Teen Vogue criticized for only using fair-skinned models in African braids feature

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The latest issue of Teen Vogue has sparked controversy over the absence of dark-skinned models in an article about Senegalese twists; a hairstyle popular among African-American women.

The June/July issue includes a personal anecdote by the magazine’s beauty and health director Elaine Welteroth. In the piece, she writes about having her hair braided in Rwanda and the reaction she received on her return to New York City.

While Welteroth, who is black, uses her own pictures in the online edition of the story, the print version prominently features a model named Phillipa Steele and only cites white and fair-skinned biracial women as examples of “Plaited Ladies”.

The omission of darker skinned women, while celebrating hairstyles so closely linked to the black community, immediately caused a stir on social media.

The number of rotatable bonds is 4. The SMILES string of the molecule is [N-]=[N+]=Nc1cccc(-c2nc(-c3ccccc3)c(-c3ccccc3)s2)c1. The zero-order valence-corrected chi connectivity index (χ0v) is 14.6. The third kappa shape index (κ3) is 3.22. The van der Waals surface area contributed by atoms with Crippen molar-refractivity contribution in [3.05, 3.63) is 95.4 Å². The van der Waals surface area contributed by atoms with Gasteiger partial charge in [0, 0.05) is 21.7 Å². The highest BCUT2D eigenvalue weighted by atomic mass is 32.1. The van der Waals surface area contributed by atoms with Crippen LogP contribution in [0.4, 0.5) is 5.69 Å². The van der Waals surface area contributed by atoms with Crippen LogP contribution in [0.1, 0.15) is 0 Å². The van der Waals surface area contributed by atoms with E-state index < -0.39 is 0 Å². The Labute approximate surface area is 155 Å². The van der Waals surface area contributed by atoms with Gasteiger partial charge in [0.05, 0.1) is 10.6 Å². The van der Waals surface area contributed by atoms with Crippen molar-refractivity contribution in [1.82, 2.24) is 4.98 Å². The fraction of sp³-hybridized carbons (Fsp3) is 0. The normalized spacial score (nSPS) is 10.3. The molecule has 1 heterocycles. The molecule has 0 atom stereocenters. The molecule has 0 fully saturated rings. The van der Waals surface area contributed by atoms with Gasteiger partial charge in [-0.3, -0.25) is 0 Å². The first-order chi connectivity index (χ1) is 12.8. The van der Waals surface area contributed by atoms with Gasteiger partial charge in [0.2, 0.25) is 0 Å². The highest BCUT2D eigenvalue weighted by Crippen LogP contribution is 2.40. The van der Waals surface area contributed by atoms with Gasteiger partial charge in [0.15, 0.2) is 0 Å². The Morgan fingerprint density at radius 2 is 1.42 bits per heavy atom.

Welteroth, who wrote the article, tried to defend the choice of models on her Instagram page.

“How do you define black?” she writes in response to one poster. “Just curious. Is it about skin color? Eye color? Hair textture? I ask because this mixed race model is as black as I am. Also, how do you define cultural appropriation? I ask only because I want to better understand your point of view.”

Model Phillipa Steele also commented, writing, “For the record, if anyone even cares . Yes im half black and half French.”

Yet many felt both their responses seemed to miss the point about representation — which is that the magazine seemed to deliberately choose models who were either white or as close to looking white as possible.

@JOJOTHAJAWN summed up most of the general frustration when she tweeted, “Why can’t I look in a magazine and see models who look like me?”

https://twitter.com/JOJOTHAJAWN/status/613100845748649984

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